How Leader Humility Boosts Team Performance

Have you experienced leader humility? If you have ever had a manager who was able to admit to mistakes, who constantly praised employees, and who was open to feedback, then you know what leader humility is all about. Researchers (Owens & Hekman, 2016) found this leadership style creates humble followers, and has other benefits for teams. Humble leaders admit to mistakes and limitations, draw attention to follower strengths, shift personal recognition to the team, and are teachable, which makes them open to the advice and feedback of other employees.


Have you ever seen someone smiling and suddenly felt yourself smiling too? This is how humility spreads from the leader to their followers, and is called social contagion. Managers are role models for how employees should act, and employees mimic this behavior in teams. Employees especially look at leader behavior in ambiguous situations for the appropriate course of action. One way humility may spread is when leaders give up positional power to admit to mistakes. Admitting, “I’m wrong” sends a message to followers that collective goals take precedence over personal status seeking.

When a leader is able to admit to mistakes and takes action towards the greater good, it creates an atmosphere of promoting group goals. Then, instead of competing against each other, the team’s focus shifts toward achieving its highest potential. This collective promotion focus is the backbone to better team performance. By focusing on collective performance, employees will be more inclined to prioritize group performance and goals. Researchers explored this whole process and found the benefit of this shift is higher team performance ratings. Another benefit of an atmosphere of humility in teams may be that employees feel more comfortable sharing and generating ideas. Without the threat of embarrassment, more introverted team members may also be more likely to speak up.


It is important to note that collective humility is different from each person being humble on the team. The difference is in the values and social interaction between team members. Here are some example behaviors of teammates with high collective humility:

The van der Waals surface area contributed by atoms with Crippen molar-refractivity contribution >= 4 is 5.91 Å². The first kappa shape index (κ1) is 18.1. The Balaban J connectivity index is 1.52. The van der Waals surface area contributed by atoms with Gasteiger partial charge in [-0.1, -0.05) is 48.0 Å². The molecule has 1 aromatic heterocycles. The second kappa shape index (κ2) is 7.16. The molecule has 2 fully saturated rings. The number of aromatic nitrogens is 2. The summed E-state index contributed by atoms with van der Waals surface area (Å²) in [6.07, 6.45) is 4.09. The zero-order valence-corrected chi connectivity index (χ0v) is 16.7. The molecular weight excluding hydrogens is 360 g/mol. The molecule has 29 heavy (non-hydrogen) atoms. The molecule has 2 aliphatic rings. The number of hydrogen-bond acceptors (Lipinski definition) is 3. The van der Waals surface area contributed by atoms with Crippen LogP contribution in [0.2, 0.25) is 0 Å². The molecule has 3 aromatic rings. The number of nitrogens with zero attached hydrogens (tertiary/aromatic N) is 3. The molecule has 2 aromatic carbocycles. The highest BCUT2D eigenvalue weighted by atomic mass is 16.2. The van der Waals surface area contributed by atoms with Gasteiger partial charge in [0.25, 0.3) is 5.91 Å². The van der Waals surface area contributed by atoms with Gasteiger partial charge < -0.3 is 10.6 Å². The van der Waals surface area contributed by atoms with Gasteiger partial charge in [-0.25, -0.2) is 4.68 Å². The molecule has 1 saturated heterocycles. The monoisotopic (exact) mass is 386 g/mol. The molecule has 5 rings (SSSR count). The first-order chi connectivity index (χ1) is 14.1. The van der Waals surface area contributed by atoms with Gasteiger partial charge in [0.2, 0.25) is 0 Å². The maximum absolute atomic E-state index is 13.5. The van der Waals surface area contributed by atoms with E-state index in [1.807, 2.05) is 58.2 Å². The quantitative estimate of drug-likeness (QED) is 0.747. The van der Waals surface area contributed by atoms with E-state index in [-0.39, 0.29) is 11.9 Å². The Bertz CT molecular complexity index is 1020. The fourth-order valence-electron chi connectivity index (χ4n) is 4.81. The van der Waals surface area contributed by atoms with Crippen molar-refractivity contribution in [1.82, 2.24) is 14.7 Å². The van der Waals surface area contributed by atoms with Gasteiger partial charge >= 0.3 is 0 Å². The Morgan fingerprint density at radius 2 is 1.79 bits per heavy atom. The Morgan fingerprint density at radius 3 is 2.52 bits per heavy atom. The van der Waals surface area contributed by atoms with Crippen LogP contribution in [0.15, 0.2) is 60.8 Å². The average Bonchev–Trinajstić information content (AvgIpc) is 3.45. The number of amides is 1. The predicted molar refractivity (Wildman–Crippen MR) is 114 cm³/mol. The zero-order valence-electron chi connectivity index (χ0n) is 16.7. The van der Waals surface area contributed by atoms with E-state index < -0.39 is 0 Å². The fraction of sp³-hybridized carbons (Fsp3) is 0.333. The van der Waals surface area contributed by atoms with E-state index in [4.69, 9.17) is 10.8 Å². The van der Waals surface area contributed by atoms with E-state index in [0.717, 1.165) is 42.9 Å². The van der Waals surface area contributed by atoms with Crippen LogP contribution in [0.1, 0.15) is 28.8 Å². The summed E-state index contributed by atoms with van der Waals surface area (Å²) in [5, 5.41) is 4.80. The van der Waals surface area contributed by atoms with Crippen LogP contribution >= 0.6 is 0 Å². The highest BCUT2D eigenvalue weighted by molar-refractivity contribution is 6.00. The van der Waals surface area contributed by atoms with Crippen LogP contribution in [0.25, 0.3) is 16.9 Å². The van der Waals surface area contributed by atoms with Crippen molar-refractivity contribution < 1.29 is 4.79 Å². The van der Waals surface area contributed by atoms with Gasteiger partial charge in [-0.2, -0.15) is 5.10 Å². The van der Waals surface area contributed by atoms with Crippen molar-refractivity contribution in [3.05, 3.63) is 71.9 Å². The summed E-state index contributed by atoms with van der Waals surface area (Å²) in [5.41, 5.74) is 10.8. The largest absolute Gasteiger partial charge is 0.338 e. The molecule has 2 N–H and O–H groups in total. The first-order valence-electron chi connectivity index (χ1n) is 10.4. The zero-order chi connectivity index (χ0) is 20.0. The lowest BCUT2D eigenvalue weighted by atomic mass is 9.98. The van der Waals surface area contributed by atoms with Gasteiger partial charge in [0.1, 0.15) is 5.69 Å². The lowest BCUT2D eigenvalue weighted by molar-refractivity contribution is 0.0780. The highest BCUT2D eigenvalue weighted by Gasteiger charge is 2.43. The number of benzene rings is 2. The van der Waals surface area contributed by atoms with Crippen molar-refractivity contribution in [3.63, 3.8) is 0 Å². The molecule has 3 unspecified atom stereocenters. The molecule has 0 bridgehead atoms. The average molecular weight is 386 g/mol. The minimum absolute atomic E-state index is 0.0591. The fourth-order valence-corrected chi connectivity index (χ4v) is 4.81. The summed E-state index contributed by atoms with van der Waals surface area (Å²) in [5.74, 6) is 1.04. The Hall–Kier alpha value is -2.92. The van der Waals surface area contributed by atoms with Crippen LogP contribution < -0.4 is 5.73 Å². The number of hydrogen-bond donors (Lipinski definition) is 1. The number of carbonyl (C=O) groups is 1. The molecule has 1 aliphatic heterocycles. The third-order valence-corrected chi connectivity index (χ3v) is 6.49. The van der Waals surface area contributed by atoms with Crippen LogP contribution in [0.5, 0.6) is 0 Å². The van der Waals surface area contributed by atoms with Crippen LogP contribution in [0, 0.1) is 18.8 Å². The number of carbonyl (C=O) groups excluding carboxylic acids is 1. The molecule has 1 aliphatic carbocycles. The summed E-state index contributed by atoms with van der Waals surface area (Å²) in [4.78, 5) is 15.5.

• One member gets an award during a meeting, but identifies the contribution of each team member in reaching this point.
  • The team fails to reach a performance goal and members identify their areas of weakness and how they can each contribute to group goals more next time.
  • During a brainstorming session, teammates are open to doing things a new way because their approach may not be the best.
  • A new employee to the team suggests an idea and the team implements the suggestion.
  • Team members feel able to voice opinions about the performance of their peers as well as accept constructive criticism.


Organizational leaders—from supervisors to CEOs—impact performance at the team and firm level. This article highlights one piece of the pie that may help explain how this impact occurs. Leader humility leads to humble teams who transcend competition with each other to perform better together. Instead of being seen as weak, humble leaders find it easier to continually adapt and role model positive virtues. In addition to things like group mottos and collective rewards, this leadership style promotes a collective promotion focus that leads to better performance. Because of this non-traditional leadership style, everyone has room at the table to eat their humble pie.


Owens, B. P & Hekman, D. R. (2016). How does leader humility influence team performance? Exploring the mechanisms of contagion and collective promotion focus. Academy of Management Journal, 59, 1088-1111.